International Day of People With Disabilities 2020

December 3rd is the International Day of People With Disabilities (IDPWD). In support of this year's theme - 'Not all Disabilities are Visible' - Elsevier presents presents a curated, open access collection of over 50 journal articles and book chapters focused on spreading awareness and understanding of disabilities, many of which are not immediately apparent. This includes mental illness, chronic pain or fatigue, brain injuries, neurological disorders, learning differences and cognitive dysfunctions, among others. 

According to the WHO World Report on Disability, 15 per cent of the world’s population, or more than 1 billion people, are living with disability. Of this number, it’s estimated 450 million are living with a mental or neurological condition— and two-thirds of these people will not seek professional medical help, largely due to stigma, discrimination and neglect. 

Another 69 million individuals are estimated to sustain Traumatic Brain Injuries each year worldwide, while one in 160 children are identified as on the autism spectrum. 

These are just some examples of the millions of people currently living with a disability that is not immediately visible, and a reminder of the importance of removing barriers for all people living with disability, both visible and invisible. 

During the COVID-19 pandemic, isolation, disconnect, disrupted routines and diminished services have greatly impacted the lives and mental well-being of people with disabilities right around the world. Spreading awareness of invisible disabilities, as well as these potentially detrimental impacts to mental health, is crucial as the world continues to fight against the virus. 

Elsevier, Transportation Research Part A: Policy and Practice, Volume 135, May 2020
Improving bus stops by providing shelters, seating, signage, and sidewalks is relatively inexpensive and popular among riders and local officials. Making such improvements, however, is not often a priority for U.S. transit providers because of competing demands for capital funds and a perception that amenities are not tied to measurable increases in system effectiveness or efficiency.
Elsevier, Disability and Health Journal, Volume 13, July 2020
Background: Few population-based studies have examined the association between disability and personal wellbeing (PWB) among working-age adults. Objective/Hypothesis: To determine: (1) the magnitude of differences in wellbeing between working-age adults with and without disability in contemporary samples representative of the UK population; and (2) whether the size of any observed differences between people with and without disability is moderated by age, gender, ethnicity, partnership status, educational attainment or employment status.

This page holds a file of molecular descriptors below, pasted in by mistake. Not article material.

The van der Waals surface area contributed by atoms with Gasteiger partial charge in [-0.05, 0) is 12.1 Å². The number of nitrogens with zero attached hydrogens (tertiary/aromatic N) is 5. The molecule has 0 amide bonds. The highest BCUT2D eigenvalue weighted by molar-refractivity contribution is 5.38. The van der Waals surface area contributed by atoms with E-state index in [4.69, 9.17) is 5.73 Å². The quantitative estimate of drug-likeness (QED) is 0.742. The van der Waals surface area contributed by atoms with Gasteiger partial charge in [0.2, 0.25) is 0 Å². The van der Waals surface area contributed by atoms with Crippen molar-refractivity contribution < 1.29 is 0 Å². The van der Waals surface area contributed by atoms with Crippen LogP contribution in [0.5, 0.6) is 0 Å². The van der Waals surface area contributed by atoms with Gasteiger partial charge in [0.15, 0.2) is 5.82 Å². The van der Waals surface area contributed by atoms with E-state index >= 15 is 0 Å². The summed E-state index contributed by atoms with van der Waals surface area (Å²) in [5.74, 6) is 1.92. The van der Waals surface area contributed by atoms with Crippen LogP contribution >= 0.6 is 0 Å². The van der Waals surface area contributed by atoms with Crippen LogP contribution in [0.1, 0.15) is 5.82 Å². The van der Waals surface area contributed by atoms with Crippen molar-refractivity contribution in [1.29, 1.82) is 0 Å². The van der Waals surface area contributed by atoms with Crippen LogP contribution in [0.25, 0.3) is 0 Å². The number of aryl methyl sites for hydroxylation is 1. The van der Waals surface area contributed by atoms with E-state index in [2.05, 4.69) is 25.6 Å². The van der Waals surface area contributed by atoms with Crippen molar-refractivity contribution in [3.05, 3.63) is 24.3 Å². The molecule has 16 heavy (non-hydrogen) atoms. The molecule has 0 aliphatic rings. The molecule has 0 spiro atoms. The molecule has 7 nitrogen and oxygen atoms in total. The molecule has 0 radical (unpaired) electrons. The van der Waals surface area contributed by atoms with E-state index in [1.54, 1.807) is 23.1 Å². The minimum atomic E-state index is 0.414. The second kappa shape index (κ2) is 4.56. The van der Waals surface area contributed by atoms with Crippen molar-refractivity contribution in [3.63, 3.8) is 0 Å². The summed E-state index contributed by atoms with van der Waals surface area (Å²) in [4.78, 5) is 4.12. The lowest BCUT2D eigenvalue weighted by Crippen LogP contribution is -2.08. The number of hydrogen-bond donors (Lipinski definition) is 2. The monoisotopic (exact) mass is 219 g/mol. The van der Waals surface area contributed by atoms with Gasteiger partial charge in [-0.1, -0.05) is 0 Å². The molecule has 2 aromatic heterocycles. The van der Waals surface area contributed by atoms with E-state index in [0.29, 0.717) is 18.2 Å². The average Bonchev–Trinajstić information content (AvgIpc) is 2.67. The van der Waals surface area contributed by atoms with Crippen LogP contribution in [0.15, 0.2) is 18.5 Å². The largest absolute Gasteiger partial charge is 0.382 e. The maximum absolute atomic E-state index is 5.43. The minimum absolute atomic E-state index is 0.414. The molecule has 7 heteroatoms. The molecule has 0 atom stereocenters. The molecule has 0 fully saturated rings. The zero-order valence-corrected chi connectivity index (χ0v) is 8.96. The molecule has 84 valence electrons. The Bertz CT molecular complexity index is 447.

Elsevier, Disability and Health Journal, Volume 13, October 2020
Background: There are growing numbers of adults aging with long-term mobility disabilities. Very little is known about the challenges this population experiences with everyday activities, and such challenges are likely to be greater and more complex than those of older adults who experience mobility declines later in life. Objectives: The current manuscript presents in-depth insights on the specific activity challenges experienced by older adults with long-term mobility disabilities, and the response strategies they employ to overcome those challenges.
Elsevier, Disability and Health Journal, Volume 10, October 2017
Background There has been a growing interest in disability and poverty on the international research and policy stages. Poverty assessments for persons with disabilities may be affected by the experience of extra costs associated with a disability. Objective This article provides a systematized review of the global literature on the direct costs associated with living with a disability at the individual or household level. Methods We searched three databases for peer-reviewed journal articles that estimated extra costs associated with disability: Econlit, SocIndex and PubMed.
Elsevier, Disability and Health Journal, Volume 11, July 2018
Background: Disability and poverty are interconnected and although this relationship has been recognised, there is a lack of empirical evidence to support any possible causal relationship in this topic, particularly in the context of Latin America (LA). Hypothesis: This study tests the hypothesis “Disability increases the risk of multidimensional poverty of people living with disabilities and their families”.

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